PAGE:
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03.08.2004 General News

Sale of WVLC: Rawlings, Ahwoi Accused

By Chronicle
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....Family Demands Coy Back

The family of Mr. Ohene Kwofie, the owner and former managing director of Takoradi-based Subin Timbers, which has now metamorphosed into Western Veneer and Lumber Company (WVLC), has called on the government to come out officially to tell them something good, otherwise they would forcibly take over the WVLC.

According to the family, they would not accept the entrenched position taken by the Attorney General and Minister of Justice, Papa Owusu Ankomah, that he could not recommend the ¢82 billion debt, now hanging on the neck of the WVLC, to his government and hand over the company to them, as they were demanding.

"A ministerial fact-finding committee, commissioned to look into the unlawful seizure of Subin Timbers, recommended to the government to bite the bullet and dispose of the debt. We are, therefore, surprised about the Attorney General's insistence that the government cannot take up the liability when the same report shows clearly where and whom to place the liability on," a spokesman for the family said.

Addressing a news conference in Takoradi last Thursday after a peaceful demonstration at the Apowa site of the WVLC, the head of the family and the eldest son, Mr. Kwofie, Mr. Opoku Adabo, said their father's property, which was Subin Timbers, was seized from him in January 1982 by Messrs Rawlings and Kwamena Ahwoi.

According to him, the decision was taken after soldiers from both the Naval and Air force bases in Takoradi had been sent to the factory to force open the administration and accounts offices, and loot the place.

Adabo told the press that after the soldiers had surrounded the factory and seized it from his father, he was invited to appear before the Citizens Vetting Committee where Kwamena Ahwoi subjected him to many questions, including how he acquired the company.

He said after finding no fault with the old man, Mr. Ahwoi asked him to go, promising to call him back, which he did not do.

Mr. Adabo further told the reporters that 10 months later, Mr. Jerry John Rawlings himself sent a signed note to his father, Mr. Kwofie, that his timber company had been confiscated to the state.

Flt. Lt. Rawlings's letter did not state why the company had been confiscated.

He did not even accuse his father of any wrongdoing.

The letter, however, warned his father that he would have himself to blame if he dared talk about the seizure.

Adabo noted that because the country was then at the mercy of trigger-happy soldiers, the family surrendered the company to them, kept quiet and waited until 1992 when they appealed to the courts to intervene but they were advised to send the case to the Commission of Human Rights and Administrative Justice (CHRAJ), which they did not hesitate to do.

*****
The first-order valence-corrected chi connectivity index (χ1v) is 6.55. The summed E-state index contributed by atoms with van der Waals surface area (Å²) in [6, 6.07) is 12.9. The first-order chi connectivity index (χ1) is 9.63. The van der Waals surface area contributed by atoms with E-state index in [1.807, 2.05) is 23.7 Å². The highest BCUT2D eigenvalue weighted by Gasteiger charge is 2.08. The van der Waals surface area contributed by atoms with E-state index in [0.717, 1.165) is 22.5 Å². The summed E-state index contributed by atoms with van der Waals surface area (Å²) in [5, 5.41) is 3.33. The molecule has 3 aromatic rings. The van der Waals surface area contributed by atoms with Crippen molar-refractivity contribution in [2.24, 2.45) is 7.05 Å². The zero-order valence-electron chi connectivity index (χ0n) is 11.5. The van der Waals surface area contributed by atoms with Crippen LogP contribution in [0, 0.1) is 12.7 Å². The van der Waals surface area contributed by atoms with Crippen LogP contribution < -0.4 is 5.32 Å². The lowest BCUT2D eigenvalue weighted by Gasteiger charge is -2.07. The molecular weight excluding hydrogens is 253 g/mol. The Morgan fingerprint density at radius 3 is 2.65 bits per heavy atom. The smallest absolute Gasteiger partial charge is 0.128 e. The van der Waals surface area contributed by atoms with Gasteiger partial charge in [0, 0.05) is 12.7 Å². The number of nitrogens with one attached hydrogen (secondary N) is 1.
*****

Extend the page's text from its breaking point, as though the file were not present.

He said though CHRAJ acknowledged that they had a genuine case, the commission had up to date, failed to give a ruling on the case.

The reporters were further told that after the seizure of the company, Flt. Lt. Rawlings and Ahwoi, through their friend, a Rex Chachu, handed over the company to their bosom friend, Mr. Samir El Masri, a Lebanese, and re-named it from Subin Timbers to the current WVLC.

The new company, he continued, had Dr. Rex Chachu and Richard Butt, a British, as directors.

Adabo said investigation carried by the family at the Registrar General's Department revealed that the then new company had only one shareholder, which was Dr. Rex Chachu, who provided his residential address as government of Ghana through the Ministry of Lands and Natural Resources.

Quoting Section 98 of the Companies Code of 1963, Act 179 and Section 30, Mr. Adabo said, strictly speaking, the owner of WVLC was Dr. Rex Chachu, and not the government of Ghana, since the Companies Code did not recognize trusteeship.

He also told the reporters that nowhere in the Registrar's register was it stated that WVLC was to take over the assets of Subin Timbers Company Limited.

To him, this alone meant that Rex Chachu's WVLC had been acting illegally by occupying and operating Subin Timbers.

"Members of the media, what I want to say here is that the owners of WVLC are Rawlings and Kwamena Ahwoi who are using Rex Chachu as a front man. It is a pity and shame," he said.

Mr. Opoku Adabo said now, WVLC, which processed timber for export, had been saddled with a debt of ¢82 billion because of the mismanagement of Mr. Samir El Masri, who was reportedly paying himself $15,000 a month, apart from several thousands of dollars that were regularly sent abroad to import materials and equipment which never arrived.

He asserted that it was the view of the family that Mr. Rawlings and Ahwoi owned the company, since Dr. Rex Chachu had conceded that the appointment of El Masri as MD for WVLC was an imposition from the seat of government.

He, therefore, asked the attorney general to place the ¢82 billion debt squarely at the doorsteps of Mr. Rawlings and Ahwoi and hand over their property to them.

He reminded that their octogenarian father, who, through his own sweat, had set up the company, was now bedridden and needed to be catered for by the family.

He, therefore, appealed to President Kufuor to personally get himself involved to ensure that their father's property was returned to him.

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